Wednesday, December 5, 2007

Upcoming Events: Montreal Massacre Remembrance Day

Tomorrow is the anniversary of the Montreal Massacre that occurred December 6th, 1989. I attended an all-girl high school in downtown Toronto, and every year we spent a week remembering the victims of this brutal femicide, as well as other murdered victims of domestic violence. For a few years after I left high school, that week of awareness started to fade into my memory, something that is dangerous to let happen, especially as so many women are already forgotten because of racism and classism. Fortunately,York and its Women's Studies program, as well as other universities and organizations continue to commerate this day to raise awareness on violence against women.

The Female Eye Film festival remembers women killed in Montreal Massacre
In partnership with York's Winters College, the Female Eye Film Festival will commemorate the Dec. 6 Montreal Massacre with seven films by national and international female directors, along with a panel discussion, to be held this Thursday, Dec. 6.

The program, In Memoriam of the Montreal Massacre, is designed to remember the 14 women killed there 18 years ago. All of the films look at issues of violence against women. A question and answer period with the directors will follow the screenings. The program will take place at the Nat Taylor Cinema, North 102 Ross Building, on the Keele campus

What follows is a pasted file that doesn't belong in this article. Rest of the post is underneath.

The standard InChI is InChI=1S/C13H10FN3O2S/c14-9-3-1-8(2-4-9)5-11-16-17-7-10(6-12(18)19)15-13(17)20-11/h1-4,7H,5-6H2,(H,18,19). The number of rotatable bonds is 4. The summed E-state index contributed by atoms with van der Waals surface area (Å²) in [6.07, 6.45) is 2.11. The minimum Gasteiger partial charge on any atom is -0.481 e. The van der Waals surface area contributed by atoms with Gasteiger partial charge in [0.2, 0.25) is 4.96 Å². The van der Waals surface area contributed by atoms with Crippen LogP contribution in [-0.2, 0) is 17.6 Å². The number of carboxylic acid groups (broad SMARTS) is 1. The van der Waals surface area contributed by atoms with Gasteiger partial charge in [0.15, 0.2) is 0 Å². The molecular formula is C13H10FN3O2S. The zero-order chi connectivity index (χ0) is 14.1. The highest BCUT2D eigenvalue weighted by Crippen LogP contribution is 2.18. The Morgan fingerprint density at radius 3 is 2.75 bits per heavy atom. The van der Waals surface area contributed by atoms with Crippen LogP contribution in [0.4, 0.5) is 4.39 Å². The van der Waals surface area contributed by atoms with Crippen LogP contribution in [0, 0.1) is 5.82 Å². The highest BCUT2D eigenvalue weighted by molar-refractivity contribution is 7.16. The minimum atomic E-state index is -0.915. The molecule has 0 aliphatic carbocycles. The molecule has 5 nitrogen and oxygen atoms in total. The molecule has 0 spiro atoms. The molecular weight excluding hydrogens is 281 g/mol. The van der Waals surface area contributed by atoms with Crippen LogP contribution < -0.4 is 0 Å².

On Dec. 6, 1989, Marc Lepine walked into l'École Polytechnique, a Montreal engineering school, separated the men from the women and opened fire. He shot 27 women, 14 of whom died. In 1991, Canada's Parliament declared Dec. 6 a National Day of Remembrance and Action on Violence Against Women in Canada.

The program runs from four to ten p.m.


In some of the old articles covering the massacre, it was noted how some students were sobbing that they weren't even feminists.

I've made this comment before, but I think it bears repeating. Marc Lepine, despite what he may have stated, did NOT really kill these women because they were feminists; he killed them BECAUSE they were women, and he felt entitled to violently take from them what he couldn't get for himself. Even if every woman he killed was a feminist, that is certainly no justification for murder.

We need to stop thinking that feminism(s)is(are) no longer relevant.

2 comments:

Medea said...

The Montreal Massacre has always been one of the most shocking and depressing historical events in Canada during our lifetimes.

It's been almost 20 years, but I think that the issue is still a current one.

Leslie Ann Coles said...

The honours the 3rd Annual Dec. 6th program tomorrow, Sat. Dec. 6th at The National Film Board Mediatheque.
We welcome you to join us as we will present four film programs, host a panel and a silent auction with proceeds going to two VAW women's shelters namely, Anduhyaun and Nellie's.
Join us.
Source: Leslie Ann Coles, Female Eye Dir.
Media Previews for Dec. 6th

http://24hourstoronto.sunmedia.ca/epaper/viewer.aspx

www.nowtoronto.com/print.cfm?content=166242